I was up early, then immediately napped and awoke around noon just in time for brunch:
And more Milk Punch:
Tom & Jerry:
Here’s some history: The song “Please Mr. Postman” was released on August 21 in 1961.
The song was released by The Marvelettes and it was the first Motown song to reach the number-one position on the Billboard Hot 100 pop singles chart.
About This Drink:
The Airmail is a rum and champagne drink made with honey — or made with a honey syrup.
The recipe below is David Wondrich’s recommendation, which can be found online at Esquire.com:
•2 ounces rum (golden or aged)
•1/2 ounce lime juice
•1 teaspoon honey
•5 ounces Brut champagne
Shake all ingredients (except the champagne) over ice and strain into a chilled champagne flut. Finish by topping the drink with champagne.
In his Esquire article, Wondrich points out that the drink is sort of like “a cross between the French 75 and the Honey Bee.” And additionally, he can’t explain its origin, but it does appear for the first time in Esquire’s 1949 Handbook for Hosts.
The Chicago Cocktail is only three (or four) ingredients, depending on how you make it.
Chicago was incorporated as a town on Aug. 12, 1833. It was incorporated as a city on March 4, 1837.
The recipe online at the Internet Cocktail Database calls for only three ingredients: Brandy, Bitters & Orange Curaçao.
(Photo from Imbibe.com)
Here’s a basic recipe for the Chicago Cocktail:
•2 oz brandy
•1/4 oz triple sec
•1 dash biters
•Top with champagne (optional)
Stir in a mixing glass with ice and strain into a cocktail glass. Garnish with a lemon peel or slice.
Some versions call for sugaring the rim of the glass. It can be served on the rocks in a double old-fashioned glass or, especially in the champagne variation, straight up in a champagne coupe or flute or a cocktail glass.
Imbibe Magazine’s recipe calls for Cointreau and sparkling wine.
Today is Jackie Kennedy’s birthday.
Did you know she has a cocktail named after her though? It’s the signature cocktail of the Elephant Bar at the Raffles Hotel Le Royal in Phnom Penh, Cambodia (as well as its sister property the Raffles Grand Hotel d’Angkor.
The Raffles Hotel Le Royal has the whole story online at their website, but in short:
Jacqueline Kennedy visited Cambodia in 1967. She found time during the trip to try the famous rouge Champagne cocktail in the hotel’s Elephant Bar. Years later, when Raffles Hotel Le Royal was being renovated, the glass she drank from (which still had her lipstick mark on it) was found.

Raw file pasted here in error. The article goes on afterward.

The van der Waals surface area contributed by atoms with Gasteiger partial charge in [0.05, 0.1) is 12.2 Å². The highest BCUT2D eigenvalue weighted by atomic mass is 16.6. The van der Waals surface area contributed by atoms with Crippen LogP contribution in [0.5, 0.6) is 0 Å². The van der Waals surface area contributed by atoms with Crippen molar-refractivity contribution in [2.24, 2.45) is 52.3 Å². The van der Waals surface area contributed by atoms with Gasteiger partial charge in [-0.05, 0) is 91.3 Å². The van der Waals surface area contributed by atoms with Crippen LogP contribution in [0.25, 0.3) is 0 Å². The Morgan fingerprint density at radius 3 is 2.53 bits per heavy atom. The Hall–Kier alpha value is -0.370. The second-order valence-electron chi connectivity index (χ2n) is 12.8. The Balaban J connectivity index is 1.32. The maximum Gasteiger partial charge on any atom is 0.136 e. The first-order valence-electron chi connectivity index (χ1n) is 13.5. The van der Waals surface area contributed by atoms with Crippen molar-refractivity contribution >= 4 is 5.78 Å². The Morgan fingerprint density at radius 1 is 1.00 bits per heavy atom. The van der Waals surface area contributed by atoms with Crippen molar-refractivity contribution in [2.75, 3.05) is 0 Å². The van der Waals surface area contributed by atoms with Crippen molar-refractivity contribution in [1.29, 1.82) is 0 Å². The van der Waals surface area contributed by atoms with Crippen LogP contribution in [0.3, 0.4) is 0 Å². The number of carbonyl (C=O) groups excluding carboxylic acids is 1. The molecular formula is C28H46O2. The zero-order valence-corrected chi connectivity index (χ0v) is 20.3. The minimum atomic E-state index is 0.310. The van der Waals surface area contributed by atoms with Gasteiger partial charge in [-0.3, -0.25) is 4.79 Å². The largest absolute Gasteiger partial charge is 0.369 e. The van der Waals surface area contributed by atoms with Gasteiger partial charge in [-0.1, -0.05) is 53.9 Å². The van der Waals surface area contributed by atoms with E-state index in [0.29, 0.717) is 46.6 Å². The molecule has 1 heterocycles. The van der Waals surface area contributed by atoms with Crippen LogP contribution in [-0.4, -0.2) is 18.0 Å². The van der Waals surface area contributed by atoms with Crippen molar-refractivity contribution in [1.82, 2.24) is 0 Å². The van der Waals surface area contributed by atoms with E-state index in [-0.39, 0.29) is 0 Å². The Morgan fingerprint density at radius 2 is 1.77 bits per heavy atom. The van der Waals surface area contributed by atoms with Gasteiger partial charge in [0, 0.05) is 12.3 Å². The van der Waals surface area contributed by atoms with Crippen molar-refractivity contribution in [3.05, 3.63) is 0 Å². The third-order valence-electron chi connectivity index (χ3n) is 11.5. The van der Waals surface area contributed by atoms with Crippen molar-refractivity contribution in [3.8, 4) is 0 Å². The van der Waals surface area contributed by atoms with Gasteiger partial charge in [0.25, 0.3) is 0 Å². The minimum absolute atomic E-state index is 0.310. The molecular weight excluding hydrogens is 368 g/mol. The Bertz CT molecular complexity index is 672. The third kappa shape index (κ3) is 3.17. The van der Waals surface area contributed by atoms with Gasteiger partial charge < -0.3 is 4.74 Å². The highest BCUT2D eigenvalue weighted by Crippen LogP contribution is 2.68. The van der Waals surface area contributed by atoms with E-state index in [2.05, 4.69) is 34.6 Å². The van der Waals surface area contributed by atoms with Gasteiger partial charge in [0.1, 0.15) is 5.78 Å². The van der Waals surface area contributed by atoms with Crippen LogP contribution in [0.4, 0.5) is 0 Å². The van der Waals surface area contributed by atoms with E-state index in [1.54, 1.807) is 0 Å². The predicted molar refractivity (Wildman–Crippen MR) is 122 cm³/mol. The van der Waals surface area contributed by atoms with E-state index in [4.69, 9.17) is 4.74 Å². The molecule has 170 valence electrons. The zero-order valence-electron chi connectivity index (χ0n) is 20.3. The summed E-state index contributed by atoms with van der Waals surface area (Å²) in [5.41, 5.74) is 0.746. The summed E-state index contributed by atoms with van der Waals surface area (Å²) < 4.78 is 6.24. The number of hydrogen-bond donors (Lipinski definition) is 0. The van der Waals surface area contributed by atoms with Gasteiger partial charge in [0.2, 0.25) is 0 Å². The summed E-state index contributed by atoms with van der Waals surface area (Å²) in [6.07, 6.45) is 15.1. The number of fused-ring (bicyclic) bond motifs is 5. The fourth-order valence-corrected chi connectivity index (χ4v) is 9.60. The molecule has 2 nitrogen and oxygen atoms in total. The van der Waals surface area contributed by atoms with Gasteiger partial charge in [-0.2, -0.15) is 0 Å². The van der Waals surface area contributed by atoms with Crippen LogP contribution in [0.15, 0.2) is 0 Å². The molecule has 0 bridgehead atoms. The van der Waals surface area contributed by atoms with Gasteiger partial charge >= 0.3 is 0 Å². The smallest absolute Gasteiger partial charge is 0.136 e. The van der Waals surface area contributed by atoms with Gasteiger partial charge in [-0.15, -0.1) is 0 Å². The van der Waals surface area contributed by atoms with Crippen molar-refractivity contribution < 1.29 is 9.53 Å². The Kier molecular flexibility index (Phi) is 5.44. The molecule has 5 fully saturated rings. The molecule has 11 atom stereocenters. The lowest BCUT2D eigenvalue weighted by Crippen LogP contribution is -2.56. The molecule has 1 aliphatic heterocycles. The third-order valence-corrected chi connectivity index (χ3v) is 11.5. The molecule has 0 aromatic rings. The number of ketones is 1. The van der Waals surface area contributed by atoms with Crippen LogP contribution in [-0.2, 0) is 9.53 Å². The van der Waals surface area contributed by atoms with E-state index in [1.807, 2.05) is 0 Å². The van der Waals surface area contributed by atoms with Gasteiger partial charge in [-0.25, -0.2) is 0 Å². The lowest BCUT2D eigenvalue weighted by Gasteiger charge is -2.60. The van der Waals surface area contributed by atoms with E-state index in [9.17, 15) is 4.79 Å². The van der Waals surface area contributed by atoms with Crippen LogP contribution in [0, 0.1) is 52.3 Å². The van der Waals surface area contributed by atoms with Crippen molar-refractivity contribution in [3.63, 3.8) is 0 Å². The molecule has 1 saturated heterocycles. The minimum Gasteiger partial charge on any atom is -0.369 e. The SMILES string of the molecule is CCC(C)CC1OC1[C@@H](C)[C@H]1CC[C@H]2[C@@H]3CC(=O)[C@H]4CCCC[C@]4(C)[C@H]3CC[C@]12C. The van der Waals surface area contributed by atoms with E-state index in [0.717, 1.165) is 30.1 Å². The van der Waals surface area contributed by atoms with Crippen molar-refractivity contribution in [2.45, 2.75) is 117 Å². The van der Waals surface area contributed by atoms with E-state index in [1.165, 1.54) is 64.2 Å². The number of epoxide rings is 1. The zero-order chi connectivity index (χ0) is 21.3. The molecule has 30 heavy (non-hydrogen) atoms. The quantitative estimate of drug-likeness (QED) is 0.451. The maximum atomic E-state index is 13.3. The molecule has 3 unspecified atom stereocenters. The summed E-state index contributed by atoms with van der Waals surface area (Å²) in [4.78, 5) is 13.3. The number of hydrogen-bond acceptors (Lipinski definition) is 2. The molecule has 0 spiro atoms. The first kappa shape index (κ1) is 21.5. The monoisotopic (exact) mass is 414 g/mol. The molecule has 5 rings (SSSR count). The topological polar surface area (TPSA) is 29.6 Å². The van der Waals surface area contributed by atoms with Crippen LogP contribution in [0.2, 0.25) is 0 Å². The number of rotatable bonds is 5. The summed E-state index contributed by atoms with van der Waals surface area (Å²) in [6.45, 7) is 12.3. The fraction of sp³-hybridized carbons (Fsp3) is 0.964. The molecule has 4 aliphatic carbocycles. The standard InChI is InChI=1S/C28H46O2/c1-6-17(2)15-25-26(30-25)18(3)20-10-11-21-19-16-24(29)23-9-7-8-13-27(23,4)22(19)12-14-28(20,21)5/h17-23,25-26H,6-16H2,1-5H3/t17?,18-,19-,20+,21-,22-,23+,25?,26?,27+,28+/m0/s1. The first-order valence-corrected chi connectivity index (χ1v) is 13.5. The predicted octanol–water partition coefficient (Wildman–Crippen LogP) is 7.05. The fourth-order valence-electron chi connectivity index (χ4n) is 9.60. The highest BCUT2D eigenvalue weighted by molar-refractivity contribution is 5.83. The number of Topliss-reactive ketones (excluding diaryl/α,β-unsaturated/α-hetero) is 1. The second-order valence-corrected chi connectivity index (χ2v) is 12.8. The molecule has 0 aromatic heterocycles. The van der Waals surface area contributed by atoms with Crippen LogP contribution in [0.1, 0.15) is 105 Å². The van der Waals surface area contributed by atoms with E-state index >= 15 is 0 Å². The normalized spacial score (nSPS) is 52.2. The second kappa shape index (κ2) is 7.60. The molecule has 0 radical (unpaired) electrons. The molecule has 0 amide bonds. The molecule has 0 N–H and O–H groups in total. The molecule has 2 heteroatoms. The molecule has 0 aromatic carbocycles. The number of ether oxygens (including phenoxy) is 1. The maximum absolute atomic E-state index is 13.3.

Now called “Femme Fatale,” the hotel bar’s signature cocktail is a champagne-based drink with Crème de Fraise Sauvage and a dash of Cognac. It’s now the bar’s signature cocktail to commemorate Jacqueline Kennedy’s visit to Phnom Penh.
The website “A History of Drinking” lists the recipe as following:
•1/4 oz l Crème de Fraise (strawberry liqueur)
•Dash of cognac
•Build in a champagne flute, top with Champagne. Garnish with a rose.
Interested in more? Check out A History Of Drinking.
Today is Ernest Hemingway’s birthday.
Talk of the man tends to go hand-in-hand with talk of cocktails and libations.
There have been a great number of articles and cocktail lists written regarding Hemingway in the last few years, due in part to the publication of Philip Greene’s book “To Have And Have Another.”
Cocktails associated with Hemingway:
•Death In The Afternoon
I’ve written about Death in the Afternoon before! Click the link and check out the cocktail in all it’s glory:
Hemingway’s recipe for the drink:
“Pour 1 jigger of absinthe into a champagne glass. Add iced champagne until it attains the proper opalescent milkiness. Drink three to five of these slowly.”
As I said earlier, I’m not a Hemingway expert, but today’s a perfect day for learning a little about the man and all the cocktails he’s associated with.
Below you’ll find resources with info about absinthe and daiquiris and details debunking Hemingway mojito and Bloody Mary lore.
Ernest Hemingway’s “Death in the Afternoon” is just two simple ingredients:
ABSINTHE and CHAMPAGNE!
About This Cocktail
Absinthe and champagne! It’s surprisingly delicious, though not if you don’t like anise.
1.5 ounces of absinthe
4 ounces champagne
Here’s the method of making and imbibing as per Papa Hemingway himself: “Pour one jigger absinthe into a Champagne glass. Add iced Champagne until it attains the proper opalescent milkiness. Drink three to five of these slowly.”
Halloween is fast approaching, so before the holiday arrives, take the time to read Alan Moss’s piece on this cocktail over at The Real Absinthe Blog.
For my money though, read David Wondrich’s piece on the cocktail over at Esquire.com. The man’s always got such great stories to go along with his cocktail recipes.